On the surface, Hall of Famers Ozzie Smith and Eddie Murray would appear to have little in common as baseball players or as personalities.
Few players in the game's history have been as flamboyant and charismatic as the "Wizard of Oz," arguably the greatest defensive shortstop ever, with perhaps the most colorfully appropriate nickname in history.
We recall the back flips, the diving stops, the impossible over-the-shoulder catches in shallow left-center and the astonishing athleticism that was visible in every game Smith ever played for the Padres and Cardinals -- all 2,573.
Smith won 13 consecutive Gold Gloves, starting in 1980 in San Diego, and was a 15-time All-Star -- despite hitting .262 with 28 home runs in 9,396 career at-bats. His power was in his imagination -- and his leadership. Smith drove his teams with a ferocity and impact that defied the 150 to 160 pounds he carried on a lithe 5-foot-11 frame.
Murray was a force of another kind altogether. He crushed baseballs from both sides of the plate, producing 504 home runs and 1,917 RBIs with 13 of his 21 Major League seasons spent in Baltimore. The long ball was not as prevalent in Murray's day as it would become, as ballparks and strike zones grew smaller.
Stoic by nature, and as hard to read for media types as for pitchers who found no holes in his swing, Murray seemed content to play the game and go his own way. His fierceness was in his independence and his ability to lead by example. "Steady Eddie" came to play every day, 3,026 games -- 150 or more in 15 of his first 17 seasons.
Murray is 13th all-time with 3,255 lifetime hits -- right behind Willie Mays and two spots ahead of iconic Orioles teammate Cal Ripken Jr. Eddie became a switch-hitter as a kid, and he would move to the other side of the plate after striking out. He hated striking out, a trait he apparently carried throughout his career. Murray fanned 104 times as a rookie in 1977 but would never reach triple digits again for the rest of his career.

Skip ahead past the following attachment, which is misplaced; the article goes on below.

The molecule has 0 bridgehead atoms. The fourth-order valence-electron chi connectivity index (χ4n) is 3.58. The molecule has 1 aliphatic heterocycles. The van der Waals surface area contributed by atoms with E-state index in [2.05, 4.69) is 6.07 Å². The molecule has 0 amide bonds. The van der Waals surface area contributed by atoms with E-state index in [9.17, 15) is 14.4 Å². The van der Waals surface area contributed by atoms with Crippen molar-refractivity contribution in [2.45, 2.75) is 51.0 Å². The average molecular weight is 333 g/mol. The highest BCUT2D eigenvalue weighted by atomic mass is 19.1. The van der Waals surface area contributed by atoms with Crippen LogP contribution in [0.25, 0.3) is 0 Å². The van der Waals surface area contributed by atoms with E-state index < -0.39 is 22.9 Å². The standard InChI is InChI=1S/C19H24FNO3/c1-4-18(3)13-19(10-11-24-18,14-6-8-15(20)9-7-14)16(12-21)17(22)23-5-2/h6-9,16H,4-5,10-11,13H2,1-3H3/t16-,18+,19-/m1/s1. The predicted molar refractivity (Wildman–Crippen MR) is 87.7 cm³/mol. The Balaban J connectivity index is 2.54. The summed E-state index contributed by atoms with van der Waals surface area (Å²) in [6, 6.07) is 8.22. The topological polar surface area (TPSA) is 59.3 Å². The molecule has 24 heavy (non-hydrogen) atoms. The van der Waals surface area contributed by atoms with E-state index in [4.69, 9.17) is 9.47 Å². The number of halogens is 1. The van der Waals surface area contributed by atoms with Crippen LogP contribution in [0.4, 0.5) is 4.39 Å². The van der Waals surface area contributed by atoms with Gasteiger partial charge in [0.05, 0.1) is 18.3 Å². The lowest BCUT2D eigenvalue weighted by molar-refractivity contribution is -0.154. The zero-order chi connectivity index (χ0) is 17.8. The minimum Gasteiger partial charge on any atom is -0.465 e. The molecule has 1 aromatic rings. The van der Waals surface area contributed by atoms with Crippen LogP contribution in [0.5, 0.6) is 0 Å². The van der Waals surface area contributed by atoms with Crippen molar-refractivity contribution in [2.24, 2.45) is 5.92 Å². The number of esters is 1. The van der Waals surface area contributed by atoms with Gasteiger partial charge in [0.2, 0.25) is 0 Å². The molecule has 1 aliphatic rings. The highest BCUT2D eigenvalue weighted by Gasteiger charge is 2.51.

An eight-time All-Star, Murray never won a Most Valuable Player Award but was in the top six seven times, finishing second twice. He was a fine defender, claiming three Gold Gloves, but he never flashed the leather -- emphasis on the flash -- the way the Wizard did.
Smith, the luminous, eye-popping shortstop, and Murray, the stone-faced, stone-cold professional at first base. What could they have in common?
Locke High School, located in inner-city Los Angeles.
In 1973, Smith and Murray were teammates at Locke. Ozzie was 14 months older than Eddie, a class ahead. Always tough-minded, Smith was personable and engaging, a livewire. Murray was quiet, reserved, introverted, but intensely driven. He knew what he wanted -- a career in baseball -- and he wasn't letting anything or anyone get in the way of that.
Major League Baseball has its RBI program (Reviving Baseball in Inner Cities) with the Compton Urban Youth Academy, which is headed by Don Buford -- who encourages kids to get involved in the sport that has fallen far behind football and basketball in inner-city popularity.
When Smith and Murray were kids, baseball in Los Angeles was flourishing. Parks were brimming with competition, and kids were swinging the bat and running down balls with passion.